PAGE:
Your Credit Score

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Obtaining Your Credit Report

The Fair Credit Reporting Act (FCRA) requires each of the nationwide consumer credit reporting agencies—Equifax, Experian, and TransUnion to provide you with a free credit report, upon your request, once every 12 months. Equifax, Experian, and TransUnion use one web site, one toll-free number, and one mailing address. This combined information resource lets you order a free annual report. This report does not contain a credit score but provides a detailed summary of your credit history. To order your free annual credit report online, visit: annualcreditreport.com or call toll-free: (877) 322-8228.

Several options are available when ordering your free credit report; you may wish to order your annual reports from each of the consumer reporting agencies at the same time, or you could stagger your order throughout the year, providing you with a periodic look at your credit status. In obtaining your report, you will need to provide your name, address, Social Security number, and date of birth. If you have moved in the last two years, you will be required to give your previous address as well. In order to maintain the security of your credit file, each reporting agency will ask for information that only you would know. It is important to note that the content of your files will vary as each reporting agency pulls its data from different sources.

Who Can View Your Credit Report

Federal law regulates who can view your credit report. Here’s a list of those who have access to your file.

  • Creditors who make credit inquiries, including home, personal, or installment loans.
  • Employers who evaluate you for hiring, promotions, or other employment purposes such as arrests, convictions, or court judgments.
  • Government agencies who may be trying to collect child support or if you apply for public assistance.
  • Landlords who are making leasing or rental decisions.
  • Insurance companies who are looking for medical information or previously filed insurance claims.

Understanding how credit scoring works can help in managing debt effectively. First, credit scoring is a numerical indicator used to predict risk. Lenders rely on credit scores to determine, based on a range of numbers, the borrower’s potential for credit risk, default, or delinquency. Interest rates and credit terms and conditions are adjusted accordingly. There are rewards for higher scores and penalties for lower scores. Those with higher scores qualify for easier access to credit, lower interest rates, and more financial options. Without question, you can raise or lower your score based on the decisions you make. For example, overextending your credit, obtaining personal loans, or accumulating debts will have a dramatic impact on your score. Remember, following a few simple steps and learning these scoring factors will improve your result.

Understanding FICO Score

In learning how scores are calculated, we will review the FICO Beacon score, as well as the factors that are used to calculate your credit score. Visit myfico.com for more information.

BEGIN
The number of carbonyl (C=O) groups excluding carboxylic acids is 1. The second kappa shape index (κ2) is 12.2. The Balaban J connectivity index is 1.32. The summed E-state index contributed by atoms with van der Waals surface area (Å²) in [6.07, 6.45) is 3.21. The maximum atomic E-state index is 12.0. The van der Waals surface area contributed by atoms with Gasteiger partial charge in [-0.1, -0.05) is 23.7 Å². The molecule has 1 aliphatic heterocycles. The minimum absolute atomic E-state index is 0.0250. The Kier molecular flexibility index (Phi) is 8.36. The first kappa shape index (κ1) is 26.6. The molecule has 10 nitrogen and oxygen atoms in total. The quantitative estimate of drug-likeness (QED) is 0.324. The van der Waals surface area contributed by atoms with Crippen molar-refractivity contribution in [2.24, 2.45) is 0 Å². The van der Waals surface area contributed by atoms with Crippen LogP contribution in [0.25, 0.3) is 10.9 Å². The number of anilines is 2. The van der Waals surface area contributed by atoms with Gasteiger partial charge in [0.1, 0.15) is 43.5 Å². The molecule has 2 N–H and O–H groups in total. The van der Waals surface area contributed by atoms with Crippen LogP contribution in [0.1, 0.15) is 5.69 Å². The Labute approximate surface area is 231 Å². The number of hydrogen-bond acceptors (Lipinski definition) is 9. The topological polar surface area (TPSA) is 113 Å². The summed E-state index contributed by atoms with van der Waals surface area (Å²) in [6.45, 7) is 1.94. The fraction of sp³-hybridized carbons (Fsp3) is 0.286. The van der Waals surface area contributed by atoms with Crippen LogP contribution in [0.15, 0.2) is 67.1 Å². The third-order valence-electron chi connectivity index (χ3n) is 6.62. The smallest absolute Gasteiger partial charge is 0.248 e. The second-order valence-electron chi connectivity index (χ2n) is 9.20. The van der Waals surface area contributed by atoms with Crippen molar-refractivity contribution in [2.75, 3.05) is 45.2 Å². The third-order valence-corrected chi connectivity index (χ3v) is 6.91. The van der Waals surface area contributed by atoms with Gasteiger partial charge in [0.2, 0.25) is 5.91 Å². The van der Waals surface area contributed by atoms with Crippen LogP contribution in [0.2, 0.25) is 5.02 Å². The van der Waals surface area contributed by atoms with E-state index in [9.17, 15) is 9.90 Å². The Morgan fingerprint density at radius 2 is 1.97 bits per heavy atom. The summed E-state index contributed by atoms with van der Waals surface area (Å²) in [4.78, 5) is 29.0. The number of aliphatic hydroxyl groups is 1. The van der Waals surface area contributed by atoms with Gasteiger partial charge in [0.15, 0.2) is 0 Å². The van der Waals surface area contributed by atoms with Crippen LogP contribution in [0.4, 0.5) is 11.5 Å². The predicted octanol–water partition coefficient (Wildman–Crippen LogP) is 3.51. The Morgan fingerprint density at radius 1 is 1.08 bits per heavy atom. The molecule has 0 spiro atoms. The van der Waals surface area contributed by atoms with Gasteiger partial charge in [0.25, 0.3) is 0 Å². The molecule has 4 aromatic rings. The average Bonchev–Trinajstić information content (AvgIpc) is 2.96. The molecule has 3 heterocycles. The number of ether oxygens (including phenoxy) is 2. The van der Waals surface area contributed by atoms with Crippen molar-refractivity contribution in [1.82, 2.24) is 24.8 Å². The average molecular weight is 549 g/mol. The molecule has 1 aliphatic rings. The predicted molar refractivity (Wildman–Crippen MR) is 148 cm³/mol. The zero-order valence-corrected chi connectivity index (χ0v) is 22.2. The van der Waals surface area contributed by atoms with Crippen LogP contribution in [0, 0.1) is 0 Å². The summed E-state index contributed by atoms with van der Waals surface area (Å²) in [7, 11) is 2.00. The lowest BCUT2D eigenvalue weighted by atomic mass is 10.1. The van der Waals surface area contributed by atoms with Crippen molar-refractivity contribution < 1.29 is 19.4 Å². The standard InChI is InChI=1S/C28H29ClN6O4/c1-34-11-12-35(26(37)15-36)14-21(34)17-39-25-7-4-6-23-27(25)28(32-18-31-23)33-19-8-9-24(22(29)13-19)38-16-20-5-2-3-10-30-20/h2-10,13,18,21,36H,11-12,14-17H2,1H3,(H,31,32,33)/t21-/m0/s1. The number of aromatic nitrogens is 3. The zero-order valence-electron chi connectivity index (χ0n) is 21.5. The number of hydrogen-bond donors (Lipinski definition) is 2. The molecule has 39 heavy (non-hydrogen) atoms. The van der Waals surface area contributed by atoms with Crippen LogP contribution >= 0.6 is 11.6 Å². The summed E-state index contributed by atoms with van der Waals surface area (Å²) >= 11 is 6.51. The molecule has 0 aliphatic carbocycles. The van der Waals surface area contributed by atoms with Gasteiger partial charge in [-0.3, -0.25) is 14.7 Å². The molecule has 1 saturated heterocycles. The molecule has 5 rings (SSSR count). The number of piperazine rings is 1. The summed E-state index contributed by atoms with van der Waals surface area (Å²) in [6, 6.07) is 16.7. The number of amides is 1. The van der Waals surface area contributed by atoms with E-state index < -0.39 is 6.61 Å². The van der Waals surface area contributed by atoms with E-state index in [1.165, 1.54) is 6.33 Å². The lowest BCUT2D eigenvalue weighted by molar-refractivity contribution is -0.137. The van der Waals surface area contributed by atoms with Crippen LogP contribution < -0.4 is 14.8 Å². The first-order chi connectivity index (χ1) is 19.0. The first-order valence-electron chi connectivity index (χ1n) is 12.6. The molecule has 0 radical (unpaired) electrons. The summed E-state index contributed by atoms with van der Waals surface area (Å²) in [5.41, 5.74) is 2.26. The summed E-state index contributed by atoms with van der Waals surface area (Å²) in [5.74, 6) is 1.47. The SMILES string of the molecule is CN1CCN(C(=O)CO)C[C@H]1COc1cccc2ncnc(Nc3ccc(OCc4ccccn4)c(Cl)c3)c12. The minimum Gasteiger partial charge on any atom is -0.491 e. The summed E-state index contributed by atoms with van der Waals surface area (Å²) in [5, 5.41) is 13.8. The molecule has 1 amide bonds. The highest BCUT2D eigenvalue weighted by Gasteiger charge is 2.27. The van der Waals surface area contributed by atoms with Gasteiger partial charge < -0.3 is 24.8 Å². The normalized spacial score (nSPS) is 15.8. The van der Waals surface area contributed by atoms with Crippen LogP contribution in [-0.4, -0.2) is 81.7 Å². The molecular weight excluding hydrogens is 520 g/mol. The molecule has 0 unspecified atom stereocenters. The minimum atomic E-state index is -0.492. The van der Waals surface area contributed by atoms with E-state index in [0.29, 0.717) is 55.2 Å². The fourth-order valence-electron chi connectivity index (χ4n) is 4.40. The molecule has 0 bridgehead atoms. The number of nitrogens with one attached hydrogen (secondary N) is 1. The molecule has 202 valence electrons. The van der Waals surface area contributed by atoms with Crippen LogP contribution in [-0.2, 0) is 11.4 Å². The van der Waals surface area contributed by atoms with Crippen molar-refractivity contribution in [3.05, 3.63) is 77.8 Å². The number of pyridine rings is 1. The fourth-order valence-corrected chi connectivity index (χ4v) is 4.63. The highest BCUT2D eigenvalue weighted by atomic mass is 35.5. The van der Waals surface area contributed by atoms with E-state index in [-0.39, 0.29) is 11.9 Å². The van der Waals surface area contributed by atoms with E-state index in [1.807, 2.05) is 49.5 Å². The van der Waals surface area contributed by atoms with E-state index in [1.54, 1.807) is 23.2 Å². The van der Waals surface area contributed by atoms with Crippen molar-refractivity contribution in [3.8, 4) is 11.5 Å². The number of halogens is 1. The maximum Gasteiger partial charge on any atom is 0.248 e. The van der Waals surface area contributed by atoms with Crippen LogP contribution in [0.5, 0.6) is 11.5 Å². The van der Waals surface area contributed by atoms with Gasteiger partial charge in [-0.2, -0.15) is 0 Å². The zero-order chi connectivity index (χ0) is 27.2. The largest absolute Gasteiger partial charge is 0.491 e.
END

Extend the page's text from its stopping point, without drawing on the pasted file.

Payment History 35%

  • Includes a record of your history with various financial institutions: finance companies, retail cards, and credit cards, such as Discover or Visa, and installment loans.
  • Public record and collection items—reports of events such as bankruptcies, foreclosures, suits, liens, wage attachments, and judgments.
  • Details on late or missed payments (delinquencies) and public record and collection items such as collection accounts, charged-off accounts, or debt settlement.
  • Number of accounts showing no late payments.
  • Recent negative information will significantly lower your score; minimum of 2 years of positive history to establish credit worthiness.

Outstanding Debts 30%

  • The amount owed on all accounts; the total balance on your last statement is generally the amount that will show in your credit report.
  • The amount owed on all accounts and on different types of accounts. FICO considers the amount you owe on specific types of accounts such as credit cards and installment loans.
  • Whether you are showing a balance on certain types of accounts; balances should be under 30%.
  • How many accounts have balances: a large number can indicate higher risk of overextension.
  • How much of the total credit line is being used on credit card accounts: high balances (or cards close to “maxing out”) indicate an increased potential for risk and lower your score.

Length of Credit History 15%

How long credit accounts have been established; accounts that are older than seven years are favorable and raise your score.

  • How long specific credit accounts have been established. New accounts temporarily lower your score. Accounts that are open for one year are positive.
  • How long it has been since you used certain accounts. Regular credit activity is important.

Inquiries 10%

  • Too many new accounts. Recently opened credit cards may have a negative impact on your score.
  • Length of time since you opened a new account.
  • How many recent requests for credit you have made, as indicated by inquiries to the credit bureaus. More than four within a three-month period may lower your score.
  • Length of time since credit inquiries have been made by lenders.

Types of Credit 10%

  • What types of credit accounts you have, such as credit cards, retail cards, installment loans, or finance company loans. It is not necessary to have one of each. How many of each; FICO looks at the total number of accounts. One to three revolving accounts are optimal, but no more than seven are recommended.

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